It is often easiest to approach a film/text’s sense of masculinity through its narrative and symbolic treatment of women. Planet of the Apes makes for an interesting case, as it gives us three vastly different forms of female representation– a genuinely well-developed character, an objectified prize, and an empty vessel:

“In Planet there are three women: Zira, a desexualised, highly intelligent ape whose stolen kisses with her fiancé Cornelius are more humorous than passionate; Nova, a hyper-sexualised mute human, played by former Miss Maryland, Linda Harrison, who spends the entire film clad in an animal-skin bikini; and Stewart, a woman astronaut […] who is dead before the events of the narrative begin”[2]

While the brains/beauty divide of Zira and Nova is an unfortunate simplification, Zira remains one of the most interesting parts of the series. And the fact that a woman is dispassionately examining Taylor, defining his sexuality while he has no voice to object, does carry with it a certain weight. It’s one of many reversals that take place in the film, as he is confronted with oppression that, as a man, he is normally exempt from. Nova, however, is less of a character than she is a trophy that follows Taylor scene to scene (when he is told “Zira doesn’t want your female”, he forcefully responds “I want her”). It’s something that’s eye-rolling but more symptomatic of the era than pernicious. What is perhaps more interesting is how Taylor refers to both Nova and women in general.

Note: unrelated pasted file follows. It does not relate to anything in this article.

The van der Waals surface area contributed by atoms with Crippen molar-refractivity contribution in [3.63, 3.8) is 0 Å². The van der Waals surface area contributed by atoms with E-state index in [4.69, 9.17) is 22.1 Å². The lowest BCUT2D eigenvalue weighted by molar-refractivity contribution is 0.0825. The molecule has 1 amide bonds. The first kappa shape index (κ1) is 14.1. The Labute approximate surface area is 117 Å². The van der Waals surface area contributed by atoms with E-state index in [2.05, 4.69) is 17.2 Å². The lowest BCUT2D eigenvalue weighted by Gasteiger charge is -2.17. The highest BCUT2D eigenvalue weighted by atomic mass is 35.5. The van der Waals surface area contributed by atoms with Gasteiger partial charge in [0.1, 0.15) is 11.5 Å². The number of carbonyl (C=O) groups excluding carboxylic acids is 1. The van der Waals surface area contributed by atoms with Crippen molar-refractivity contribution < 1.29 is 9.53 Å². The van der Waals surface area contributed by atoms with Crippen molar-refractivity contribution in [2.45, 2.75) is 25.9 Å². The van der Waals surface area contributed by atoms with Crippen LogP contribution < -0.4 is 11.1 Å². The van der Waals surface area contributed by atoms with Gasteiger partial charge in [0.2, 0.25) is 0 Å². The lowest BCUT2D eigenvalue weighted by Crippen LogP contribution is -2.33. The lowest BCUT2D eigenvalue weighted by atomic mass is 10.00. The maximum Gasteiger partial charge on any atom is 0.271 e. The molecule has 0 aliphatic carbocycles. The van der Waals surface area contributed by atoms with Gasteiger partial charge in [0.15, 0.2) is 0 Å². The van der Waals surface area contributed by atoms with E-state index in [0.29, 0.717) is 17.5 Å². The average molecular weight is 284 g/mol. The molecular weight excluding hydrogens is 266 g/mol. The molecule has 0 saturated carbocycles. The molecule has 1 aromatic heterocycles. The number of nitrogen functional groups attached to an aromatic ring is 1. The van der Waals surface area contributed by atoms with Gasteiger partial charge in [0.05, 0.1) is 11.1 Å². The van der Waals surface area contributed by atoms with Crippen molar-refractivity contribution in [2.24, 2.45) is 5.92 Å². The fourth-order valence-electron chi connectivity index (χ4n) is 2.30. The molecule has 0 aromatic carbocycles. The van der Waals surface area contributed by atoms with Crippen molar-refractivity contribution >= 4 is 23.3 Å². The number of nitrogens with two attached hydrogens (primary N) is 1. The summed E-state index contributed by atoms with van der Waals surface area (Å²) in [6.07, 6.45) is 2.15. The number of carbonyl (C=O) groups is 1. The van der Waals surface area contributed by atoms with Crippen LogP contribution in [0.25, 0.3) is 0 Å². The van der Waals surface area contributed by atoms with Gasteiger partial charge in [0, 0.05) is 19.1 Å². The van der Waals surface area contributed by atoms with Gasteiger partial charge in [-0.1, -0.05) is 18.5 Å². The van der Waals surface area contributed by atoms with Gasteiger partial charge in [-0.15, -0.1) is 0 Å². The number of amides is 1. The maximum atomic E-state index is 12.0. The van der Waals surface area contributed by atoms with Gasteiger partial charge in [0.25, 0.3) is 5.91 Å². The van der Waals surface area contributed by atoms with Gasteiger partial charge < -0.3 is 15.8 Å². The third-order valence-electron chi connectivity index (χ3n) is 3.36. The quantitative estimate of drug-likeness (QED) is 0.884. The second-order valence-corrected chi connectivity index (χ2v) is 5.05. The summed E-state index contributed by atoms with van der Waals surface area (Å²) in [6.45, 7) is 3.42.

“Imagine me needing someone. Back on Earth I never did. Oh, there were women. Lots of women. Lots of love-making but no love. You see, that was the kind of world we’d made. So I left, because there was no one to hold me there”